THE PHILIPPINES has launched an offer of yen-denominated “samurai” bonds from which it plans to raise about $750 million, National Treasurer Rosalia V. De Leon told reporters on Tuesday.
Sale of the new debt papers — with tenors of three, five, seven and 10 years — is meant for “diversification” of the country’s credit sources, Ms. De Leon said.
“Official marketing starts today, so we still have to see in terms of the whole results of the first day marketing,” Ms. De Leon told reporters following the Bureau of the Treasury’s (BTr) bond auction yesterday.
“Baka within the week, we’ll already price. Hopefully, depending on the results,” she added.
“We are still looking at up to $750 million, and if there would still be some room to adjust, then we can go as high as $1 billion,” the national treasurer said, while noting that “for now, we are just looking at $750 million.”
She said that the government “added the seven-year tenor” since, “based on the soft sounding, there seems to be interest on that pocket…”
“One of the factors that keep… ROPs (Republic of the Philippines bonds) very tight is because of… scarcity value,” she said, explaining: “We don’t really offer as much in the market given that we have a menu of options, not only coming from the international debt market but also we have [other] funding sources and access to multilateral institutions and even bilaterals.”
The Treasury tapped Mizuho Bank Ltd., The Daiwa Bank Ltd., Nomura, Sumitomo Mitsui Banking Corp. and the Mitsubishi UFJ Group to serve as the transaction’s bookrunners.
In August 2018, the Philippines sold $1.39 billion (¥154.2 billion) worth of “samurai” debt papers in three-, five- and 10-year tenors, fetching 0.38%, 0.54% and 0.99% coupons, respectively.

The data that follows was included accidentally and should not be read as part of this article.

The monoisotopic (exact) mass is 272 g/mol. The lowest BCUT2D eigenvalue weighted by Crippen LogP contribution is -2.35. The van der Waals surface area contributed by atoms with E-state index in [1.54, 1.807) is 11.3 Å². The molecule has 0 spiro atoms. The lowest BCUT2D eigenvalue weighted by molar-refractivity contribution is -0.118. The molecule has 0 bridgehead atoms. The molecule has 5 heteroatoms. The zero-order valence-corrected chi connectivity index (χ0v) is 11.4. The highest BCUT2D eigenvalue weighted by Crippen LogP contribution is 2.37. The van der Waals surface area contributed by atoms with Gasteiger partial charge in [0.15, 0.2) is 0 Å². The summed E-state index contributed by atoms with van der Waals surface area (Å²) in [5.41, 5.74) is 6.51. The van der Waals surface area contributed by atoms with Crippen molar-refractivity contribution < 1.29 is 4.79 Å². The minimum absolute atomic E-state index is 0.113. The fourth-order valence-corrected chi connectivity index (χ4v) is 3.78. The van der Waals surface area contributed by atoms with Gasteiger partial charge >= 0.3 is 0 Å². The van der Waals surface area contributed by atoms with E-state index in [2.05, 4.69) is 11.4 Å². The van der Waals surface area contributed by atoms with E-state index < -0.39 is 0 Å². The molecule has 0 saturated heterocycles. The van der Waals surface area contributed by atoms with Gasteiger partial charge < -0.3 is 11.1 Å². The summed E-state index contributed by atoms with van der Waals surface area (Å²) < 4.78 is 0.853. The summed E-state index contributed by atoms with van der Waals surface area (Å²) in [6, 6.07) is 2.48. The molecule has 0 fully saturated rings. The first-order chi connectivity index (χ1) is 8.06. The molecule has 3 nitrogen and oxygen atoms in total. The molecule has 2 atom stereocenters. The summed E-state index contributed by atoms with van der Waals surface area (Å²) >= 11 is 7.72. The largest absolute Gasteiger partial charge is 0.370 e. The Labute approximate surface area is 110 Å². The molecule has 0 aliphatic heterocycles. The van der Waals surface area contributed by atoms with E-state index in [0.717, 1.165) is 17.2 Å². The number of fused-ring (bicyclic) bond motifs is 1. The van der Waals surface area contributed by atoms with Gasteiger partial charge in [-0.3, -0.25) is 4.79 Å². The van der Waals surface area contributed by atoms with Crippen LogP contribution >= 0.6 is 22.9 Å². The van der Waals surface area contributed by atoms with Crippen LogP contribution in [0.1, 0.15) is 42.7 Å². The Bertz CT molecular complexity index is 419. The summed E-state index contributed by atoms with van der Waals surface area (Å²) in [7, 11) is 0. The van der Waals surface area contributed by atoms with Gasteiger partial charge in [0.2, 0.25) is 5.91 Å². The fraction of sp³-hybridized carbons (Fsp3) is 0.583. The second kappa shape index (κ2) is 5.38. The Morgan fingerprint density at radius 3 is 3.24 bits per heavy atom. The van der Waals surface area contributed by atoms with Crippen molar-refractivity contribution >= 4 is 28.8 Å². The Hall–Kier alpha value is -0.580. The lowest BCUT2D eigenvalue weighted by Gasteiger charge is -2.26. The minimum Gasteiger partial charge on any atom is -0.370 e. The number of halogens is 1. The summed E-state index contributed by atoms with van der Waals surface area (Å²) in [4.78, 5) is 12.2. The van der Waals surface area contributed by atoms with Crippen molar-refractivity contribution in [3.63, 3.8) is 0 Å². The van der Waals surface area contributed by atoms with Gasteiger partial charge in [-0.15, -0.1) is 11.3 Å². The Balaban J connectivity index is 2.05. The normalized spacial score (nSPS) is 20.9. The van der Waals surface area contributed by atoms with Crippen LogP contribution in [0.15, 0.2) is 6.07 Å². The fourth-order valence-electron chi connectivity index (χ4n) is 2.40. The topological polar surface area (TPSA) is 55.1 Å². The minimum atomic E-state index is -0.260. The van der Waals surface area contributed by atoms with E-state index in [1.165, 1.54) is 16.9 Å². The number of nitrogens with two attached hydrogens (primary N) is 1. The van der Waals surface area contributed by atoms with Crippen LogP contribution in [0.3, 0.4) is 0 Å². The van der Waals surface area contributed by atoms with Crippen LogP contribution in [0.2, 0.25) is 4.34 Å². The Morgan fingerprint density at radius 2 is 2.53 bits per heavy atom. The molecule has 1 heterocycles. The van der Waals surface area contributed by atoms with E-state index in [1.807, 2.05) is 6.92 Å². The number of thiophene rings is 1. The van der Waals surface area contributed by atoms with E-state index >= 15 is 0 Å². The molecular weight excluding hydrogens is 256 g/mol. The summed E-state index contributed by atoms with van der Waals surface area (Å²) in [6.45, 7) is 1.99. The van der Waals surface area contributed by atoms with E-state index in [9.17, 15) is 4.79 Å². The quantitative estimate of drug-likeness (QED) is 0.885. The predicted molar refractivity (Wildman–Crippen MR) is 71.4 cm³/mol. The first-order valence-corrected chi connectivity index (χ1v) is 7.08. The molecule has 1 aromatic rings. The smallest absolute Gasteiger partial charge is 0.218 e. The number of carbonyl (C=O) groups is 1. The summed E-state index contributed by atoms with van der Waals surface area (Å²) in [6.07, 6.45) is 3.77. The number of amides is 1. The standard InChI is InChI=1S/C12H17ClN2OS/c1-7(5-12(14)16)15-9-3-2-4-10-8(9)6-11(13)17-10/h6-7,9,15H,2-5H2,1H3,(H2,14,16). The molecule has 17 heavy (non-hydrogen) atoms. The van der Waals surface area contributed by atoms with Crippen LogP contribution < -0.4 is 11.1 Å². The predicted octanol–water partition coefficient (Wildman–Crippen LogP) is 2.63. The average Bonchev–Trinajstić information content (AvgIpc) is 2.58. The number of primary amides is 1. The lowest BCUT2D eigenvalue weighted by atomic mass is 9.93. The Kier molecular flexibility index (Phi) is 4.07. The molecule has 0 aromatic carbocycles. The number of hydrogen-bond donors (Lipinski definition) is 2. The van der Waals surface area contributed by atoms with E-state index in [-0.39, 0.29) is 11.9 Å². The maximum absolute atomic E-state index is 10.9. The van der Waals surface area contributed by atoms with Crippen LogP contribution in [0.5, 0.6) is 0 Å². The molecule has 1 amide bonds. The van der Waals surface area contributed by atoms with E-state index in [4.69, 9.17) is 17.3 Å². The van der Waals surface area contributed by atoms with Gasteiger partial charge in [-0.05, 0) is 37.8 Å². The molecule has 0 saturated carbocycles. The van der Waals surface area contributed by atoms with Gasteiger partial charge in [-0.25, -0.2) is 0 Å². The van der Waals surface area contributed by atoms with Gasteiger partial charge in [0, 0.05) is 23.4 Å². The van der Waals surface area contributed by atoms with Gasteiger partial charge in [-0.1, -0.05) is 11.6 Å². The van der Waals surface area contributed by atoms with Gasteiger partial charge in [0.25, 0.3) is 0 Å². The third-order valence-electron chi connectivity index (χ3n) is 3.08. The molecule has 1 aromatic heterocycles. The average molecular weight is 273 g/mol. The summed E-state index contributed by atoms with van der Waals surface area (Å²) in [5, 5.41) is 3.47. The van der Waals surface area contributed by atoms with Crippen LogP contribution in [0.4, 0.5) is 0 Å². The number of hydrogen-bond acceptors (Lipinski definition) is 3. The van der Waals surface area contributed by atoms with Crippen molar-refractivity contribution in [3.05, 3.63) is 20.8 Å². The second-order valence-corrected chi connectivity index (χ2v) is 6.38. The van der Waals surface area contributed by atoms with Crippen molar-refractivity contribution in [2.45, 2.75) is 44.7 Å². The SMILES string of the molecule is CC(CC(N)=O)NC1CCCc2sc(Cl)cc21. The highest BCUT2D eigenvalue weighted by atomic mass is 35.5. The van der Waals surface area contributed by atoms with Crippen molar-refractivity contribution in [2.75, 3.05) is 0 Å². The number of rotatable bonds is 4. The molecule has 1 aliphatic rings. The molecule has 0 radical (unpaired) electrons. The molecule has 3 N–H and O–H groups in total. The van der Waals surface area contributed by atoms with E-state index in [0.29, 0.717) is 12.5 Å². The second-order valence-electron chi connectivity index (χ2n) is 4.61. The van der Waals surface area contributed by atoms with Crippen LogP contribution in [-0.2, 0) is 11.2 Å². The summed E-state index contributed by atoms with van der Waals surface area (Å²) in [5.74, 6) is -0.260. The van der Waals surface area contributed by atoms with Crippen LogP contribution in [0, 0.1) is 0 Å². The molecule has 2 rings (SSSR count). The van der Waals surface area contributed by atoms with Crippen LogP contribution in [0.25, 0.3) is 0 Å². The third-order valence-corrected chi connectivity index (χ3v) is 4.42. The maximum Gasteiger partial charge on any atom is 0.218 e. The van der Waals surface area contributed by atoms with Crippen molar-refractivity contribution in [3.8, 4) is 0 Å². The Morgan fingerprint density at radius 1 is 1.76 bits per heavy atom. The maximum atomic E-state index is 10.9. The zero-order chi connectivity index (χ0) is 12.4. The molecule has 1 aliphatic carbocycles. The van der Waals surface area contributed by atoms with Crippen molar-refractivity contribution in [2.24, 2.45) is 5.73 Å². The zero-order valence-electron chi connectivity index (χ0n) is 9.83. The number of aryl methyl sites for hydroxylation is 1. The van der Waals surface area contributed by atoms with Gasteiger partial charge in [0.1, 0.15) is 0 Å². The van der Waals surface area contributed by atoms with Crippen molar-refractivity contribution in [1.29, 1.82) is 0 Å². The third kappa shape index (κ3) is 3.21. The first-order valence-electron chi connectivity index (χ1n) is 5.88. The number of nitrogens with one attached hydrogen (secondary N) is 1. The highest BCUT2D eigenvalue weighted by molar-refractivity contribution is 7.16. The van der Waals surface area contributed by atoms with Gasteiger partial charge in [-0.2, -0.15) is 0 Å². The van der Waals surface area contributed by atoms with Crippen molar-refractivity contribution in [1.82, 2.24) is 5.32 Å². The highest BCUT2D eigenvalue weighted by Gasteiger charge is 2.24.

The Philippines, one of Asia’s most active sovereign bond issuers, plans to borrow P1.189 trillion this year. Documents from the latest Development Budget Coordination Committee meeting show that 73% of total borrowings will be sourced domestically while the balance will be from foreign creditors.
This will be used to fund a budget deficit programmed at P624.4 billion, equivalent to 3.2% of gross domestic product, and support increased government spending programmed at P3.774 trillion.
The government returned to offshore market twice in May, raising €750 million ($842.33 million) in eight-year global bonds, as well as 2.5 billion renminbi ($363.3 million) in three-year “panda” bonds.
In January, the Philippines also sold $1.5 billion in 10-year offshore dollar bonds.
Ms. De Leon said the Treasury plans to issue the samurai bonds before Aug. 8, ahead of the Aug. 13-15 Obon Festival which in Japan is a holiday.
“Actually that’s out target. We have to avoid what we call Obon” since offices are closed in those three days, according to Ms. De Leon. — Karl Angelo N. Vidal